Dagley says it is distressing to see the destruction, and it prevents the forest’s 4.5 million annual visitors enjoying the spectacular variety of fungi. The weird and wonderful shapes and colours of the fungi he points out revives his enthusiasm. “You have gills, frills and pores and the puffballs, they are like things from outer space,” he says.

Dr Jeremy Dagley, head of conservation at Epping Forest with some puffballs. Photograph: Graham Turner/The Guardian

The growing popularity of foraging for wild food may be part of the problem, says Sue Ireland, director of green spaces for the City of London Corporation, which manages Epping forest: “In rural areas, foraging is fine if you are picking for your own personal use.” But the difference with Epping Forest is that it is on the doorstep of the millions of people in London and can even be reached by tube train.

“The vast majority of people know that you shouldn’t pick wildflowers and we need to treat fungi like that,” says Ireland. “Fungi are beautiful and we want everyone to be able to enjoy them.” Rare species abound even in urban areas, she says, with a new species for the UK being discovered on London’s Hampstead Heath in 2013.

Source: TheGuardian Read more

Make you Fink on Friday

It would appear to be an environmentalist’s dream come true.

Fungi Discovered In The Amazon Will Eat Your Plastic

Mushrooms (not Pestalotiopsis microspora)

Polyurethane seemed like it couldn’t interact with the earth’s normal processes of breaking down and recycling material. That’s just because it hadn’t met the right mushroom yet.

The Amazon is home to more species than almost anywhere else on earth. One of them, carried home recently by a group from Yale University, appears to be quite happy eating plastic in airless landfills.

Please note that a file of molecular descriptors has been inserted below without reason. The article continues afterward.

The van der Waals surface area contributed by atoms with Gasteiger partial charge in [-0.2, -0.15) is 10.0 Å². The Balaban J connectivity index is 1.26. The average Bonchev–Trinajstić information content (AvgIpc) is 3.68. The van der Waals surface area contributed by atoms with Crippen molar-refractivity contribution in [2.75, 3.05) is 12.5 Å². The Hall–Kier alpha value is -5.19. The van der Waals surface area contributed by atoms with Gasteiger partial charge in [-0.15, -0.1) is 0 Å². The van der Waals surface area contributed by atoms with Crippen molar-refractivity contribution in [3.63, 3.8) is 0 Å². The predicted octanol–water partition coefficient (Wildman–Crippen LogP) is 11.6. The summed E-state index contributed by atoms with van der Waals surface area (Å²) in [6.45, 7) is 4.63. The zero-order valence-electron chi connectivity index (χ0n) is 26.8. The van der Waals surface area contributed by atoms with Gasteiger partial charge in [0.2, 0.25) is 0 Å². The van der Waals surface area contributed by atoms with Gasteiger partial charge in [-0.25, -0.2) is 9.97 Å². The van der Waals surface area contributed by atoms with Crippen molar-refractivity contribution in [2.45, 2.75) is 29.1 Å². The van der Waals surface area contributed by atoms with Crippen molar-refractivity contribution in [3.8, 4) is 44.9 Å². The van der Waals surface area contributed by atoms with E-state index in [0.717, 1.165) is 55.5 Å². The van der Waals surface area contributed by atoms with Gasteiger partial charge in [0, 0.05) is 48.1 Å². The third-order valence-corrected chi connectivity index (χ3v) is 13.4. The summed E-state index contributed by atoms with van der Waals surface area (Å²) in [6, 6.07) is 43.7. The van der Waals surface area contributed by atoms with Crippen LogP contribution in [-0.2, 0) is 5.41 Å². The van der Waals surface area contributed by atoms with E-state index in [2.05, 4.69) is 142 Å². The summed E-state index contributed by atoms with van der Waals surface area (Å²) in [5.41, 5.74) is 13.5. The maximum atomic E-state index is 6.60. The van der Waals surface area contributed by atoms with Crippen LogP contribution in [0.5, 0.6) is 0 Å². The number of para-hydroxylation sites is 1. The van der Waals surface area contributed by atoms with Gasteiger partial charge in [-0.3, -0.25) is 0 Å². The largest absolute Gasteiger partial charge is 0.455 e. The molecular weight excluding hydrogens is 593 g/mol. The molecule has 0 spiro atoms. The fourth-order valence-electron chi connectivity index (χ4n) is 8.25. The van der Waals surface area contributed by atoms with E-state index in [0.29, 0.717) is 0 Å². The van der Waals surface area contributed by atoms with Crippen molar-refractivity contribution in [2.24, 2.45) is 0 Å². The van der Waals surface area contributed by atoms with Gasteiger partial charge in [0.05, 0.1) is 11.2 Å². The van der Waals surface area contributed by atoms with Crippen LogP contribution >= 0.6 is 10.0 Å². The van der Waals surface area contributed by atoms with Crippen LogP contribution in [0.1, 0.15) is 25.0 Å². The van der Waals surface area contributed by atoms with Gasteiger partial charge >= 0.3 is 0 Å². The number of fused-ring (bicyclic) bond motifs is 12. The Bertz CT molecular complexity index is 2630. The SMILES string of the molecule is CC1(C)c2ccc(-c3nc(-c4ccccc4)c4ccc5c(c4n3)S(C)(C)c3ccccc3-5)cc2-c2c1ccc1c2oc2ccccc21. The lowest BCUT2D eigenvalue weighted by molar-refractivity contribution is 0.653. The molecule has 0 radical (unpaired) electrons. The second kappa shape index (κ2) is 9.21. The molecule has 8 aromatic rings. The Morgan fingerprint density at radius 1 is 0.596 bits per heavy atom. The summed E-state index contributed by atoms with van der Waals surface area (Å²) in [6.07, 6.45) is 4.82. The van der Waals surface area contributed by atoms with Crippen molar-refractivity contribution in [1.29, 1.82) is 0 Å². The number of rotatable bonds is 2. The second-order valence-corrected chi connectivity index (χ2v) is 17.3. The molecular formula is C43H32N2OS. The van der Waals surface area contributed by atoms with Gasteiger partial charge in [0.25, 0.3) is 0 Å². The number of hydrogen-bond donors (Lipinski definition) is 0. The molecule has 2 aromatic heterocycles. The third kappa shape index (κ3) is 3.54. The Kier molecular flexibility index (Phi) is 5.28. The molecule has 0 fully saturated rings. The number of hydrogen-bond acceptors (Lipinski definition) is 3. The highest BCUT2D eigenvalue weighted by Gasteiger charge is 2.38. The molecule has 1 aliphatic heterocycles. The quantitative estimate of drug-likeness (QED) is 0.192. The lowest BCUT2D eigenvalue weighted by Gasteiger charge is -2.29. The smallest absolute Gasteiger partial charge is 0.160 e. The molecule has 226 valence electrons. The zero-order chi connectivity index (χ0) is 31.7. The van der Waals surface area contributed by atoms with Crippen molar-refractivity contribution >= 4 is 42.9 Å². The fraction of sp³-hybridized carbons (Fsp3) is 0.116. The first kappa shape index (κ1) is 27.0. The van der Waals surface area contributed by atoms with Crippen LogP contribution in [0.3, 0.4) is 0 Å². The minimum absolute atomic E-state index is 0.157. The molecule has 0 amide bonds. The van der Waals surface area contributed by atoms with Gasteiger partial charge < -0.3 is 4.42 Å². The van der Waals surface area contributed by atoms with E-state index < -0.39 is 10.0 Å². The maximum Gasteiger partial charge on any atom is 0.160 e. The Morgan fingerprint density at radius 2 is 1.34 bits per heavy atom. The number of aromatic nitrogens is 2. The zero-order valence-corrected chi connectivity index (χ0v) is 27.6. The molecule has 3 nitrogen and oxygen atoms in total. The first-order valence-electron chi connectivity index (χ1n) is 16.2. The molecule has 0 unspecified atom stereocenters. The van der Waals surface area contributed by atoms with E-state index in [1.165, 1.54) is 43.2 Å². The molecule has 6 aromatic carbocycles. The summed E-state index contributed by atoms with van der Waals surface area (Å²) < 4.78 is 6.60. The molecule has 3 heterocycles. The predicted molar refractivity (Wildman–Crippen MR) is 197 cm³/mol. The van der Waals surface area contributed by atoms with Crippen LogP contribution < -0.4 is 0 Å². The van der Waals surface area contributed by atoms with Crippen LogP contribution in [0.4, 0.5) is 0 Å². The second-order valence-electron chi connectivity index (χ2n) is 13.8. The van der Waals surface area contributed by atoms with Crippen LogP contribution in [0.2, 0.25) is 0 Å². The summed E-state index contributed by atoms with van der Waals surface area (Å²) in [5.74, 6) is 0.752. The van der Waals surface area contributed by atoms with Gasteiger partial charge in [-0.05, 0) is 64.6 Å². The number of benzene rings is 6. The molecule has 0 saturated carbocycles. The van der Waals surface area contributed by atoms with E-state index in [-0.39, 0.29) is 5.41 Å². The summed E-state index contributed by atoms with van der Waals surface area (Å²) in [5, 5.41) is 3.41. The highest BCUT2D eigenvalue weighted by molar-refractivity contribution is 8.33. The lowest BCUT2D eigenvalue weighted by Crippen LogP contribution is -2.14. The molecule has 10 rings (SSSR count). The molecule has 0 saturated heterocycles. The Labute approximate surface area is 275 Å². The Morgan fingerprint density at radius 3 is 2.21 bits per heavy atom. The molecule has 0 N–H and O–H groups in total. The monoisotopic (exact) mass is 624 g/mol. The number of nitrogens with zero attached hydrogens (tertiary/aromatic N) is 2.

The group of students, part of Yale’s annual Rainforest Expedition and Laboratory with molecular biochemistry professor Scott Strobel, ventured to the jungles of Ecuador. The mission was to allow “students to experience the scientific inquiry process in a comprehensive and creative way.” The group searched for plants, and then cultured the microorganisms within the plant tissue. As it turns out, they brought back a fungus new to science with a voracious appetite for a global waste problem: polyurethane.

The common plastic is used for everything from garden hoses to shoes and truck seats. Once it gets into the trash stream, it persists for generations. Anyone alive today is assured that their old garden hoses and other polyurethane trash will still be here to greet his or her great, great grandchildren. Unless something eats it.

Source: co.Exist Read more

Opinion:

Now I ask myself, if millions of tons of plastic can be eaten by mushrooms, we will have millions of tons of mushrooms, what good are the mushrooms?

Monster Mushrooms

There is no indication that they are edible, maybe they can be composted, maybe they will mutate and we’ll have monster mushrooms invading the planet.

At least, I guess they are compostable

Will Monsanto try to GM them? That’s a scary thought.

Pestalotiopsis microspora

This is the actual fungi involved.

I’m not the expert, and don’t understand how this relates to a mushroom, but it doesn’t stop me from wondering about the results of our meddling.

Wondering what happens when we change the diet of these mushrooms to pure plastic. What happens to the cellular structure. If they prove edible, are the mutant changes going to be passed on to the eaters?

What by-products, residue or effluent are left after the mushrooms have devoured the plastic? Are they going to produce some equally hazardous gas/es like methane and turn our planet into a warmer version of Neptune which, I believe, has a frozen methane atmosphere?

Irradescent Mushrooms

Or, maybe they’ll just glow in the dark and we’ll have pretty blue mushrooms everywhere.

So many questions.

Let’s face it, we have jumped the gun before on many issues, only to find them eventually detrimental.

It all sounds wonderful, too good to be true, but I am left with nagging doubts.

How about you?